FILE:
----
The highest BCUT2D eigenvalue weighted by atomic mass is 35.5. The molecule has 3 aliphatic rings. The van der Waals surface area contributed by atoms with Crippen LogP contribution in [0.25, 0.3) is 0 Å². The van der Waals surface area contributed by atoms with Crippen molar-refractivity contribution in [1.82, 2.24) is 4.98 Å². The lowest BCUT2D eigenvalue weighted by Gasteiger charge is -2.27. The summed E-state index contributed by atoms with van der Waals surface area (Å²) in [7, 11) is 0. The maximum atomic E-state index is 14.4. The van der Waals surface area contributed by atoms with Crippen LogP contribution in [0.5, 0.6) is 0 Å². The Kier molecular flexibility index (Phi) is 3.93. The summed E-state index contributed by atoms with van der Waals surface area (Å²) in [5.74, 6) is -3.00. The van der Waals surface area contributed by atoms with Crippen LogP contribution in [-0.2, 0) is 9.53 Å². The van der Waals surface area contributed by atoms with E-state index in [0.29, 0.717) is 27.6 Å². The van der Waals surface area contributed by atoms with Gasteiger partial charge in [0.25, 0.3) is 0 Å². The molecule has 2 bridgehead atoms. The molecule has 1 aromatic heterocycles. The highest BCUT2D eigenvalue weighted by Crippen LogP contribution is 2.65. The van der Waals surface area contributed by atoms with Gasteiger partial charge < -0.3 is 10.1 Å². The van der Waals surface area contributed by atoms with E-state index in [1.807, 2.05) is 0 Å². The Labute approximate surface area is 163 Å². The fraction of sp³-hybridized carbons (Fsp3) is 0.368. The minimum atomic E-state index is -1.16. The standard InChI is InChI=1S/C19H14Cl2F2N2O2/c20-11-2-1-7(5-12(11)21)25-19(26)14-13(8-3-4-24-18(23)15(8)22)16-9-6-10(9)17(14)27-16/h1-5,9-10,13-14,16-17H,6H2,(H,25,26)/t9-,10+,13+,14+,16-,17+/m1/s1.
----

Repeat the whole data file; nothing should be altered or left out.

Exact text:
The highest BCUT2D eigenvalue weighted by atomic mass is 35.5. The molecule has 3 aliphatic rings. The van der Waals surface area contributed by atoms with Crippen LogP contribution in [0.25, 0.3) is 0 Å². The van der Waals surface area contributed by atoms with Crippen molar-refractivity contribution in [1.82, 2.24) is 4.98 Å². The lowest BCUT2D eigenvalue weighted by Gasteiger charge is -2.27. The summed E-state index contributed by atoms with van der Waals surface area (Å²) in [7, 11) is 0. The maximum atomic E-state index is 14.4. The van der Waals surface area contributed by atoms with Crippen LogP contribution in [0.5, 0.6) is 0 Å². The Kier molecular flexibility index (Phi) is 3.93. The summed E-state index contributed by atoms with van der Waals surface area (Å²) in [5.74, 6) is -3.00. The van der Waals surface area contributed by atoms with Crippen LogP contribution in [-0.2, 0) is 9.53 Å². The van der Waals surface area contributed by atoms with E-state index in [0.29, 0.717) is 27.6 Å². The van der Waals surface area contributed by atoms with Gasteiger partial charge in [0.25, 0.3) is 0 Å². The molecule has 2 bridgehead atoms. The molecule has 1 aromatic heterocycles. The highest BCUT2D eigenvalue weighted by Crippen LogP contribution is 2.65. The van der Waals surface area contributed by atoms with Gasteiger partial charge < -0.3 is 10.1 Å². The van der Waals surface area contributed by atoms with E-state index in [1.807, 2.05) is 0 Å². The Labute approximate surface area is 163 Å². The fraction of sp³-hybridized carbons (Fsp3) is 0.368. The minimum atomic E-state index is -1.16. The standard InChI is InChI=1S/C19H14Cl2F2N2O2/c20-11-2-1-7(5-12(11)21)25-19(26)14-13(8-3-4-24-18(23)15(8)22)16-9-6-10(9)17(14)27-16/h1-5,9-10,13-14,16-17H,6H2,(H,25,26)/t9-,10+,13+,14+,16-,17+/m1/s1.